On Day 3, violence erupted on the floor between two chimpanzees wearing cowboy outfits. We still don’t know how that happened. How on earth did those monkeys find cowboy outfits that fit? But, boy, that was funny to watch wasn’t it? Chimps…

Aren’t these daiquiris delicious?

No, it has not always been smooth sailing. There have even been times when we have asked ourselves, “Do we really need a Ross at all? Surely, we could make due with a non-Ross or a half-Ross, a knock-off Ross, a Steve.”

But then I ask you: who would make the garlic chilli oil?

Four more years! Of deliciousness!

Four more years! Of deliciousness!

As we wind down these final minutes of our convention, and before they sweep up the confetti and glitter and stolen hotel bath towels, let me leave you with these parting words:

From a young age, my parents impressed on me the values that you work hard for what you want in life, that your word is your bond and that you never put electric eels in your pocket. They showed me values and morals in their daily life and inappropriate burlesque comic books in their nightly life.

We need to pass those lessons on to future generations, because we want our children to know that the only limit to their achievements is the strength of their dreams, their willingness to work for them and a stringent control of body odour.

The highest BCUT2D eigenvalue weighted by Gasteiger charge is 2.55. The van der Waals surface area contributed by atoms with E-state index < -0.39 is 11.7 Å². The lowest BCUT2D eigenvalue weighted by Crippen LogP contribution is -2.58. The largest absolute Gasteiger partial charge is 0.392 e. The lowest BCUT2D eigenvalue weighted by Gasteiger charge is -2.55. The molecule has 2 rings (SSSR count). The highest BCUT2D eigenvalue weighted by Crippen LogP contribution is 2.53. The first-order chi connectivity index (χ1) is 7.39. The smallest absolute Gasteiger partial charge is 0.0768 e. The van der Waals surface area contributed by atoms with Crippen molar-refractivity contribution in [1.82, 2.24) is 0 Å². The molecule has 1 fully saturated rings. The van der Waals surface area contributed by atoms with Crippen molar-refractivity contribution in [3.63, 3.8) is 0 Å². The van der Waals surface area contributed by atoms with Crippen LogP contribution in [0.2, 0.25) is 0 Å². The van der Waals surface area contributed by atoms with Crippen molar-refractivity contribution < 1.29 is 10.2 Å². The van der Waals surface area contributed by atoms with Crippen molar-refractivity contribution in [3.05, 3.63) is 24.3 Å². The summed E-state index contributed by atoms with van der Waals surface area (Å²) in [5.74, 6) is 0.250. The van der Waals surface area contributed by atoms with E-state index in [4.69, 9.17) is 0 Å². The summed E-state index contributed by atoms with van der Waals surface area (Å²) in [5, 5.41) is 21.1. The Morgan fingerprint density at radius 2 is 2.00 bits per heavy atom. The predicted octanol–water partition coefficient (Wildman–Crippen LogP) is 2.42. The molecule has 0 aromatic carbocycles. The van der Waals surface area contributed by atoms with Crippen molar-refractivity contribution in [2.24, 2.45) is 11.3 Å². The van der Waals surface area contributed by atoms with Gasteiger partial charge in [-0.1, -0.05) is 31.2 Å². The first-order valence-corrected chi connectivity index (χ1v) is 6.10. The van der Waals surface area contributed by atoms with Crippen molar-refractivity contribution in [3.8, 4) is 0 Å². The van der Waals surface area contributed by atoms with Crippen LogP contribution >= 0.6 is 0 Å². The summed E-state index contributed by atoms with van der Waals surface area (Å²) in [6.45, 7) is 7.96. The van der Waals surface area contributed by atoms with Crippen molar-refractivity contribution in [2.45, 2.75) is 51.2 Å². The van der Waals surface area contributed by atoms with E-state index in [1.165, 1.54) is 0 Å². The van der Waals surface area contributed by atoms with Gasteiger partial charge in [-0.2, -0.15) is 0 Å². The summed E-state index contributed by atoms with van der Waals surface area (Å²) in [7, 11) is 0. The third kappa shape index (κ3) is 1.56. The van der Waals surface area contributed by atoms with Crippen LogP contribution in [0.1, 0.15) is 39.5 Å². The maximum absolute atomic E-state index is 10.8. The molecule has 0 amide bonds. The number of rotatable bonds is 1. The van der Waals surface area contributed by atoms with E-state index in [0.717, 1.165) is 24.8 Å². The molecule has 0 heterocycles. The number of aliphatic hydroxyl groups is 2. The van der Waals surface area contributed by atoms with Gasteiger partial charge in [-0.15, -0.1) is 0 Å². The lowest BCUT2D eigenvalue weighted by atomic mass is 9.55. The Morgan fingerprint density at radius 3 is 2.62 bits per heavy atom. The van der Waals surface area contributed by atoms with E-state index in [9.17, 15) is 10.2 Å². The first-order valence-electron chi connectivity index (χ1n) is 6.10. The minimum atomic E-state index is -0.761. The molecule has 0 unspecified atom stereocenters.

Thank you, good night, and remember: you go Uruguay and I’ll go mine.


About rossmurray1

I'm Canadian so I pronounce it "Aboot." No, I don't! I don't know any Canadian who says "aboot." Damnable lies! But I do know this Canadian is all about humour (with a U) and satire. Come by. I don't bite, or as we Canadians say, "beet."
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51 Responses to Closing speech of the Rossican National Convention

  1. Trent Lewin says:

    Last line… so cringe-worthy. And vaguely offensive to Uruguayans. That’s not to say I didn’t laugh, because I might have, but you can’t prove it one way or the other and I dare you to try.

    There’s no such thing as dhal soup! Dhal is understood to be a soup! It’s like saying Chinese food in China, where they actually just call it ‘food’. I think.

    By the way, I’m pretty sure you stole every word of this very humorous treatise. Accusation of plagiarism has been leveled. Prepare to defend yourself, sir. As my second, I choose the letter Y, whom you have also offended.

  2. Fanciful declarations of greatness, rambling sentences filled with rhetoric’s top performers yet devoid of any real point, non sequiturs that stop critical thinking in its tracks….

    …you’ve been listening to Trump, haven’t you?